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S. Korea to Offer Solution to Crisis

The incoming president will ask Washington and Pyongyang to both give ground, a spokesman says. The North remains defiant and accusatory.

January 04, 2003|Mark Magnier and Anthony Kuhn | Special to The Times

SEOUL -- The president-elect of South Korea plans to propose a solution to the North Korean nuclear scare under which both Pyongyang and Washington would step back and agree to concessions, a top aide said Friday.

Roh Moo Hyun, who will take office Feb. 25, expects to present his plan around mid-January, said Lim Chae Jung, the head of Roh's transition team, speaking on Korean television.

Lim declined to provide specifics, other than to say that officials would move carefully because of the high stakes. But the South Korean wire service Yonhap reported that one idea under consideration would have the U.S. offer a written guarantee of North Korean sovereignty and security provided that the Pyongyang regime first abandoned its nuclear development program.

"The issue is not nonaggression," State Department spokesman Richard Boucher said in Washington. "The issue is whether North Korea will verifiably dismantle these nuclear enrichment programs."

The U.S. has "said on a number of occasions that we have no intention to invade North Korea, we have no hostile intent toward Pyongyang, and we are seeking, like others, a peaceful and diplomatic resolution to the nuclear issues," Boucher said.

Undersecretary of State John R. Bolton left Friday on a weeklong trip to Asia to discuss North Korea and Iraq. Boucher announced that Bolton will go later in the month to Japan, South Korea and China for more talks.

North Korea has rattled the world in recent weeks by expelling international atomic energy inspectors from its shores, disabling video surveillance cameras at nuclear facilities and threatening to pull out of a global pact limiting the spread of nuclear weapons.

South Korea's rather vague announcement Friday is the latest in a series of rapid-fire diplomatic initiatives by Seoul aimed at finding a solution to this crisis-in-the-making. South Korea dispatched Vice Foreign Minister Kim Hang Kyung to Russia on Friday amid hopes that Moscow might help persuade North Korea to back down. And Thursday it sent Deputy Foreign Minister Lee Tae Shik to China, North Korea's closest neighbor and ally, on a similar mission.

North Korea remained defiant Friday, however. At a rare news conference in Beijing, its ambassador to China, Choe Jin Su, accused the United States of being the aggressor in the standoff.

"We are forced to take self-defense measures against this threat to our national dignity and the right to existence," he said.

Choe also decried efforts by China, Russia and others to talk the isolated communist nation out of its nuclear plans. Those countries' time would be better spent, he added, either urging the U.S. to recognize North Korean sovereignty or else minding their own business.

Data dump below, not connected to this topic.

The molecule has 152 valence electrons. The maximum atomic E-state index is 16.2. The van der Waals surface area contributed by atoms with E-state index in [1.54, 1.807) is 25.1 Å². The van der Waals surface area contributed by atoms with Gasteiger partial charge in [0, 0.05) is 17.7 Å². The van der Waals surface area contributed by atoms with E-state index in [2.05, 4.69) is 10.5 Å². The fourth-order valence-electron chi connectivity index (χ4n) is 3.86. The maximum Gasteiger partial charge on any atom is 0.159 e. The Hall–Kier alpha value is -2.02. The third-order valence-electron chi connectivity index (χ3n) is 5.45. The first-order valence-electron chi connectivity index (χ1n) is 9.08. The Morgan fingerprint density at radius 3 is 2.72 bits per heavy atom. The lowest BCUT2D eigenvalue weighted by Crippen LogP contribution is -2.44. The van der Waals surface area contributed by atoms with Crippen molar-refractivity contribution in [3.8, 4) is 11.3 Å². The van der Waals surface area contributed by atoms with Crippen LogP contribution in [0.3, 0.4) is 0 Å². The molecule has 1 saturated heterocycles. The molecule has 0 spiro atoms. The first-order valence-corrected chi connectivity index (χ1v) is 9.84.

Representatives of the United States, South Korea and Japan plan to meet in Washington on Monday and Tuesday to coordinate their strategy toward North Korea. Those sessions will be followed by a visit to East Asia by U.S. Assistant Secretary of State James A. Kelly.

South Korea's recent diplomatic moves come as the Bush administration finds itself under growing pressure at home and abroad to explain why North Korea, with a confirmed weapons program, is less of a threat than Iraq, which has opened its borders to inspectors.

The U.S. has refused to negotiate with North Korea until the North gives up its nuclear ambitions, arguing that to do otherwise would reward bad behavior. This unwillingness to deal directly with the rogue state has left something of a vacuum.

China, the country that arguably has the greatest sway over North Korea, is hampered by divided objectives. On the one hand, it opposes a nuclear-capable North Korea, given fears that Japan might beef up its own arsenal in response. On the other, it's reluctant to push North Korea too hard economically or diplomatically, given the threat that China might be flooded with refugees. China may also want to see North Korea remain a buffer state.

"China's in a rather delicate position," said Paik Jin Hyun, a professor at Seoul National University. "But it will also play a key role in any resolution of this issue."

The legacy of Japanese colonialism in Asia from 1910 to 1945, along with Japan's tendency to follow Washington's foreign policy lead and political tensions at home, has precluded much initiative by Tokyo.

That has left few players other than South Korea to pick up the diplomatic ball. The incoming Roh government may also want to show a bit more independence from the U.S. in its dealings with the North, said Lee Dong Bok, a professor at Seoul's Myongji University.

North Korea, for its part, has sought to capitalize on South Korea's presidential transition and Washington's focus on Iraq, analysts say.

"We're seeing an effort by North Korea to manipulate the timing," said Scott Snyder, Seoul representative of the San Francisco-based think tank the Asia Foundation. "It's a wedge strategy."

By ratcheting up the pressure quickly, North Korea has sought to either force concessions or sow confusion. Attempting to exploit differences among Japan, South Korea and the United States is a time-honored North Korean strategy. The most recent example occurred in North Korea's New Year message, in which Pyongyang invited Seoul to join hands in opposing the United States -- an offer the South quickly rejected.

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Staff writer Magnier reported from Seoul and special correspondent Kuhn from Beijing.

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